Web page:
it to be a duty wherever there is literty of Whilst slavery existed in the British colonies, choice, or a substitute for slave-produce can be or the territorial dependencies of the empire, we found, to avoid it; and we earnestly recommend had the power of overcoming it through the con- this view of the subject, and a corresponding stituted authorities of the realm. Our efforts to practice, to the immediate and serious consideraenlighten the public mind, and to move the legis- tion and adoption of every friend of humanity lature, were, under the divine blessing, crowned throughout the country. with success, and that dreadful evil has disap- If the demand for slaves is now the sole cause peared. But we could not use the same means of the slave-trade, and its accumulated crimes, with foreign states, and were limited to moral the demand for slave-produce is the prolific suasion, the adoption of fiscal regulations in source, the main prop and stay of slavery, with favour of free labour, and the disuse of slave- all its terrible and revolting circumstances and produce. It has pleased the Imperial Legisla- awful responsibilities. It requires no powers of ture to enact laws which admit the free importa- reasoning to demonstrate that if this demand tion of slave-grown produce into the British were to cease; if the righteous indignation felt market for home consumption, and very shortly against slavery led to the general disuse of its the duties will be equalized, so that the last re- produce; and if compassion for the slave prostriction upon it will cease to exist, and the pro- duced its legitimate fruit in a resolute determinaduce of piracy, rapine and murder, will be ele- tion thus practically to discountenance the sin vated to the same dignity with that of free we profess to condemn, it would soon be abanlabour, honestly obtained and fairly remune- doned. It is the market for slave-produce which rated. We deeply regret this; but we fear that gives energy and extension to the system of government will not retrace ils steps; there re- slavery. Unhappily, in our own country, that mains, therefore, only two modes of action left, demand has greatly increased, since the last that of moral suasion, and the disuse of slave- alteration in the sugar duties, and the result has produce.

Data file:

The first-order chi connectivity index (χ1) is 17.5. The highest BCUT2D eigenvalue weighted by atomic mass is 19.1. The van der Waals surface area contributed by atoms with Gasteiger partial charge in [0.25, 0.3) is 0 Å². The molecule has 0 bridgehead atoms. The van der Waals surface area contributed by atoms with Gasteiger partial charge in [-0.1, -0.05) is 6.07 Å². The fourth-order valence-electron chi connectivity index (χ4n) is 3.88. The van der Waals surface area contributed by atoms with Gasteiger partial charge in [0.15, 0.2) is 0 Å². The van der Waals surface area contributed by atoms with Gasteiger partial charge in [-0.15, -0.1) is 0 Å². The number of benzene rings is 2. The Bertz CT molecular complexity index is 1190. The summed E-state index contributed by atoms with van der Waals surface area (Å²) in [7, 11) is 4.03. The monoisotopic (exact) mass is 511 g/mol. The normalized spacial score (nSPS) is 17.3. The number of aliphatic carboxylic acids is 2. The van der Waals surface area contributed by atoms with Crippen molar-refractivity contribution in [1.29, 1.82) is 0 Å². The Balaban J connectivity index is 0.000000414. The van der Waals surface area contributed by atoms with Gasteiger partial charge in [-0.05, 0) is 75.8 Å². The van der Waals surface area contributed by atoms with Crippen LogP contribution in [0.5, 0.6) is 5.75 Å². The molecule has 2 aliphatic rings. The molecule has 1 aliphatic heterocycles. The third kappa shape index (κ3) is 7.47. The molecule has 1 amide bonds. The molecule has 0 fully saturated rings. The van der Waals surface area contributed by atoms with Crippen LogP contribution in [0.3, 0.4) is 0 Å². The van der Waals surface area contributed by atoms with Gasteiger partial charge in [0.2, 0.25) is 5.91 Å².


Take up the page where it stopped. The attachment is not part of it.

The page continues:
been, that a vast stimulus has been given to the It is extremely satisfactory to know, that the slave-trade; that slave property has greatly augmeans to which the British and Foreign Anti- mented in value; and that the progress of emanSlavery Society have resorted to promote the cipation has been greatly impeded thereby. Such abolition of slavery by foreign states, have been being the fact, the question is simple and the anfollowed by a large measure of success. Already swer obvious, with regard to our duty-we must Sweden and Denmark have decided the question abstain from the use of slave-produce. of freedom, and the slaves in their colonies are It may be said that isolated efforts of the kind now in course of being emancipated. France recommended can do little towards the giant evil is prepared, we trust, shortly to follow the ex- of slavery. We admit it, but the question of ample, and Holland cannot hesitate much longer individual duty remains the same. Every one to give liberty to her slaves. Nor is this all: who uses slave-grown produce, when it is in Tunis has listened to the voice of humanity and his power either to do without it or to choose justice, and her noble prince has destroyed the that which is free, does in reality sustain the last vestiges of slavery and the slave-trade, system of slavery; whereas, on the other hand, throughout her coasts. Turkey has abolished every one who abstains from it not only bears her slave-markets. Rajpootana has terminated his protest against the iniquity of enslaving man, her slave-system, and Lahore has declared her but attacks it in its most vulnerable point. bondmen shall be free. To this we may add, But, however weak the effort may be in the that many noble minds and generous hearts in first instance, yet, if it be based on a right prinSpain, Portugal, Brazil, and the Spanish colo- ciple, others will engage in it: the units will be nies, sympathise with us in our struggles for the come hundreds, and the hundreds thousands, and freedom of the whole human race. We shall, their abstinence will not fail to make a decided therefore, persevere in the use of those moral impression on the market for slave-produce. If and pacific means which have hitherto been so the abolitionists of this country—and who is not remarkably blest. One means, however, has an abolitionist?-would ally themselves to this been, we fear, much overlooked. We allude to branch of anti-slavery effort, the consequences the disuse of slave-labour produce; a weapon would be not less surprising than beneficial, for which all, more or less, can use with great we may be assured that no slave-holder would effect. To this we invite serious attention. add to his stock of slaves under a decaying de